Taking a page from her book, we here at SFR have scoured the city and have come up with our first (and last) local guide to everything apocalyptic. Ready to armaget-it-on with the best our city has to offer? Read on.

Edited by Enrique Limón

Featuring the writing styles of: Loren Bienvenu, Mia Rose Carbone, Jose V Chavez, Ryan Collett, Tess Cutler, Zane Fischer, Sterling Fluharty, Julia Goldberg, Justin Horwath, David Riedel, Alexa Schirtzinger and Robert Sobel.


The Essential Guide

Poole models the double whammy squirrel mask/smile-on-a-stick combo. -Enrique Limón

Best one-stop shop to blow through your trust fund
Late Mexican ranchero artist (and proud Maya descendant) Antonio Aguilar said it best in his timeless song “Puño de Tierra,” when he stated that once dead, all he’ll take with him is a handful of dirt, so…why not live a little? To do so, look no further than Doodlet’s (120 Don Gaspar Ave.), the downtown shop chock-full of all the stuff you never knew you needed. Put on the spot to determine just how many items are in their colorful, gag-filled inventory, head toy buyer Melissa Poole said, “one million eighty two.” We believe her. Standouts include the “fabulous” flying, screaming monkey plush ($8.95), a sasquatch robotic hand perfect for those hard-to-reach places ($9.30) and an electronic yodeling pickle ($14). Poole’s must-have list for Armageddon survival? A pair of $5.95 mirrored, flip-up sunglasses with a dangling plastic mustache attached (“you’ll need them because of the solar flares,” she says); a cardboard “smile on a stick” ($2.85) that’ll come in handy “because you might not have half a face…and there you go,” and the pièce de résistance, a lifelike latex squirrel mask ($30) that will prove to be instrumental for going incognito. “There will probably be mutant activity,” she says. “You’ll blend right in.”  -Enrique Limón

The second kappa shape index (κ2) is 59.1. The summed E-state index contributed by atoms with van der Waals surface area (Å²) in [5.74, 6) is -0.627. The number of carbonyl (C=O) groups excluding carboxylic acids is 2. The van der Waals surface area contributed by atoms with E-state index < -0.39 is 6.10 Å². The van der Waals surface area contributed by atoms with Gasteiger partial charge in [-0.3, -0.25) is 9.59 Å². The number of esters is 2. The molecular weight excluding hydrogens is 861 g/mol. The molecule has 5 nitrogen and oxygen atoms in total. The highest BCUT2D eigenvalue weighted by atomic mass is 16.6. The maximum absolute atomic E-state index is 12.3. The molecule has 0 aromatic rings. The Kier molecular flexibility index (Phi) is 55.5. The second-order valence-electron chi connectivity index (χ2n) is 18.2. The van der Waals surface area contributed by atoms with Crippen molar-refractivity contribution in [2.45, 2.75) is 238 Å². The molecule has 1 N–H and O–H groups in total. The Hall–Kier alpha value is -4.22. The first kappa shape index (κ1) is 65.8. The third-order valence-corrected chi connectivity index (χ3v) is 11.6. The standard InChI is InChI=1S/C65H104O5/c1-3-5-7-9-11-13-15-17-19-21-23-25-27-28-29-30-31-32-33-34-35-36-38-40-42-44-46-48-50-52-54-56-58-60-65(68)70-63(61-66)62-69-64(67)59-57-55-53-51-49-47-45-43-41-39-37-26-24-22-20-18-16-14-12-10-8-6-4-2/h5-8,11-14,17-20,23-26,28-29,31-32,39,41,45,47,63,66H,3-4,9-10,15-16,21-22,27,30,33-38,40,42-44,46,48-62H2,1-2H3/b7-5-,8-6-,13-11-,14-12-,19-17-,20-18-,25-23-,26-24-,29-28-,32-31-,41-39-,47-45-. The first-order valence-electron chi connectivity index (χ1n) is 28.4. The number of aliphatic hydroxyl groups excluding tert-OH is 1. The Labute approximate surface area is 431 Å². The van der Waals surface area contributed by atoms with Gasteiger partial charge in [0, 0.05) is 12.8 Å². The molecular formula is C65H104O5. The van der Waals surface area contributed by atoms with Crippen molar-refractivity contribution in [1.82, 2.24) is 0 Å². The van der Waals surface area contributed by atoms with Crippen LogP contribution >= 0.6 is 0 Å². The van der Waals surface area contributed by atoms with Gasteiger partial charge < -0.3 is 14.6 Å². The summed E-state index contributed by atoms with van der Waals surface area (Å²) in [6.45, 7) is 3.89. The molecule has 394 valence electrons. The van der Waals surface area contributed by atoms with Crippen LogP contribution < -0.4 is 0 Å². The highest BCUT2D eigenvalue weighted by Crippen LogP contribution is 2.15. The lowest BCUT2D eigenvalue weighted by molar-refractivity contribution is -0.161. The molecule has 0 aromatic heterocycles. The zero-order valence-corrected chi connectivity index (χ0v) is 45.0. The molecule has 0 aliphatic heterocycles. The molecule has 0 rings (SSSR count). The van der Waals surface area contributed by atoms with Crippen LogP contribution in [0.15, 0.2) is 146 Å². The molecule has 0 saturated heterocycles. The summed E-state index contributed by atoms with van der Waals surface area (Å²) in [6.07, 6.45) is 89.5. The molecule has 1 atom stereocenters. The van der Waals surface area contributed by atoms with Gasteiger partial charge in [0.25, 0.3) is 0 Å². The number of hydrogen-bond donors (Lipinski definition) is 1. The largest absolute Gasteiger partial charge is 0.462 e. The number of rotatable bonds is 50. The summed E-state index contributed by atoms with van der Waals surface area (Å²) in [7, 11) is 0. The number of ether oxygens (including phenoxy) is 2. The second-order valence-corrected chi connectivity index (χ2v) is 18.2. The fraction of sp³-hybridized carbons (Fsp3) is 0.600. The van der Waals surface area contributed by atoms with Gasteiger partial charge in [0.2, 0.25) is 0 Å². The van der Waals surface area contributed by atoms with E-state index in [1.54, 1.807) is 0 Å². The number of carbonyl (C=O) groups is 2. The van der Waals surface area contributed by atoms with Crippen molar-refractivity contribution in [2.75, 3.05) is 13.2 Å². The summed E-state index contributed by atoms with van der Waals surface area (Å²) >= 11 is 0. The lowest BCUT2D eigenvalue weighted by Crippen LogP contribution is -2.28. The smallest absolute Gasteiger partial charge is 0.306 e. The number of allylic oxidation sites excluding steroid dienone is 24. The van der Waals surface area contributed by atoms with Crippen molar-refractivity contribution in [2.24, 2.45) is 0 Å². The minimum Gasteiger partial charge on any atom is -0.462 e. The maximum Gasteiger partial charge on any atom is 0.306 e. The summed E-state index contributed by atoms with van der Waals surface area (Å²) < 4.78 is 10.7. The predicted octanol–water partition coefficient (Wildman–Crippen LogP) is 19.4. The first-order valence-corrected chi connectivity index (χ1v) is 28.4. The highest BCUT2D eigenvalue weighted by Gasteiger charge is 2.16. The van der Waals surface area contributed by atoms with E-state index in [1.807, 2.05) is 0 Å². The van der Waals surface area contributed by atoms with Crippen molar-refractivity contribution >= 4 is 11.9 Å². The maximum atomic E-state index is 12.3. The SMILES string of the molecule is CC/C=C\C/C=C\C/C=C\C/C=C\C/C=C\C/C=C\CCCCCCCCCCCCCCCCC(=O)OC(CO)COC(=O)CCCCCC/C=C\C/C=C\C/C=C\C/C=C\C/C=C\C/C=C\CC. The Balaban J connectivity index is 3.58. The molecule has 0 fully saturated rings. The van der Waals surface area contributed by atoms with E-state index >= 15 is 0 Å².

Best preview of what’s to come